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Voices of Youth Digital Diaries

22 March 2005: Youth Reporter Jordan from Ireland reports on how sports can help both children and nations

Jordan talks to young people from different parts of the world and to UNICEF officers who work in Sports for Development to understand more about this important issue.

Voices of Youth Digital Diaries are all about young people who want to know more…do more…and say more about the world. Our goal is to amplify their voices by inviting the world’s children to share UNICEF’s electronic podium. These reports are first-person/eyewitness accounts by young people from around the world.

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Boys play football at a UNICEF-assisted centre for internally displaced children, in Monrovia, the capital of Liberia.

NEW YORK, 22 March 2005 - This year, 2005 has been named the Year of Sport by the UN, and UNICEF’s work around the world reflects that focus. In countries from Colombia, in South America, to Rwanda, in East Africa, sports is being used as a tool to educate young people, and to offer them a way of settling conflicts and a tool for relieving their own pain as a result of regional wars and other problems.

Fifteeen-year-old Jordan, from Ireland, took a microphone and tape recorder and interviewed several other young people on how sports plays a role in their lives. Sixteen-year olds Misha, Abby and Kirini are all students at the United Nations International School.

“For me, sports has been essential in my life because its empowering,” says Kirini, whose favourite sport is horseback riding. “And as a female, its very important to be empowered in this society.” Kirini also says horseback riding decreases her stress levels.

Misha sees other positive aspects of sports as well. “They teach you the benefit of being determined. You want to get better, you want to get experience, and in the end there’s a great accomplishment.”

Jordan also interviewed some UNICEF staff members in the New York Headquarters, who work on this issue. UNICEF’s Simone Clarke says, “sport is certainly a very effective tool for children’s development both in the developing world and in the developed world. A lot of life skills are certainly learned on the field.”

UNICEF’s Geoffrey Ijumba emphasizes the role of sports in conflict resolution. “We have this program in twelve countries that have been effected by conflict. Getting children in refugee camps to play, and just for the moment to forget the suffering, trauma, and terrible things they have witnessed. Rwanda is a perfect example, where there was a genocide, and children witnessed their friends and family’s being killed. We are using sports across ethnic lines, to drill into their minds that they belong together.”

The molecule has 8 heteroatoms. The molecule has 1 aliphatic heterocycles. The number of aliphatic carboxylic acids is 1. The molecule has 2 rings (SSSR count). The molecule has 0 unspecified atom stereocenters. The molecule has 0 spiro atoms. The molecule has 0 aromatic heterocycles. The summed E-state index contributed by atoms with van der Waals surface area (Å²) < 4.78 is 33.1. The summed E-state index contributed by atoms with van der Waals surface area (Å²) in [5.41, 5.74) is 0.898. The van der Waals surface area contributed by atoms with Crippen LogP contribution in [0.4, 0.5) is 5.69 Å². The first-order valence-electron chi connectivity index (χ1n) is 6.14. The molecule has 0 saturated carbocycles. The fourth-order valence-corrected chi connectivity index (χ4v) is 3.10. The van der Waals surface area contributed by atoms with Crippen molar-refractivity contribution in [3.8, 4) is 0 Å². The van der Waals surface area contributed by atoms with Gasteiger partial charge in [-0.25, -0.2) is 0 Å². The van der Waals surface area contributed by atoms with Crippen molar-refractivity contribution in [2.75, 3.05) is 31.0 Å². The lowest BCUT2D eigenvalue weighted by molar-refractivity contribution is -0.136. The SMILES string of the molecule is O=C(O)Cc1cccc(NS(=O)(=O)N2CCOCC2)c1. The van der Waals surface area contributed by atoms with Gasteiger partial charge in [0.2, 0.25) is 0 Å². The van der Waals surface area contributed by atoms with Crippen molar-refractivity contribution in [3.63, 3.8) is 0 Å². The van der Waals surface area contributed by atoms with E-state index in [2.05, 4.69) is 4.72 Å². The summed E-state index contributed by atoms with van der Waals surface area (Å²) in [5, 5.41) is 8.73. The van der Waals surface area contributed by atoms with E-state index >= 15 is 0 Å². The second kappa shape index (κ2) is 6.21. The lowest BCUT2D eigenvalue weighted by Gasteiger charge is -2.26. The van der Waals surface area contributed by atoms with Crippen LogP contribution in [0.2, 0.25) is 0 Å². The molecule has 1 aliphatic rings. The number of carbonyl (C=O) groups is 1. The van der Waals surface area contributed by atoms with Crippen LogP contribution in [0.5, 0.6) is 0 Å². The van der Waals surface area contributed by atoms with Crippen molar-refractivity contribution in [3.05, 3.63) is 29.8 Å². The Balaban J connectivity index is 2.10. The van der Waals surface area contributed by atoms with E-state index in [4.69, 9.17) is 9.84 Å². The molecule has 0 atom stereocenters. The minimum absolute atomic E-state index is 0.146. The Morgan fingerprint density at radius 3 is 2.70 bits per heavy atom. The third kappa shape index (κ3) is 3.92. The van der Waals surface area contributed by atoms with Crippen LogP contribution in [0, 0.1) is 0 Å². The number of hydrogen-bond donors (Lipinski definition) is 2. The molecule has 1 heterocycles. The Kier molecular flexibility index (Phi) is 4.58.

Abby, at the United Nations International School, has seen this work in her home country, Nigeria. “There are ethnic conflicts between the north and south, and playing on teams with members from the different regions, with a common goal leads to a feeling of connection between them, and they are less likely to have issues.”

Jordan is pleased to see that sports offers more opportunities for change in the world than she ever knew about. And this is an issue most every young person can understand and care about.

This year’s International Children’s Day of Broadcasting, coming up in December, has been dedicated to Sports for Development. This day is an annual global initiative in which UNICEF and partner organizations encourage dozens of broadcasters worldwide to work on content with young people and make sure their voices are heard. Stay tuned for more youth produced material about Sports for Development.

Learn more about what young people are saying: Visit Voices of Youth’s online community. Or find out about UNICEF’s work to promote and protect the rights of adolescents.


 

 

Audio

22 March 2005:
Youth Reporter Jordan from Ireland reports on the importance of sports in development, both for individuals and for nations.
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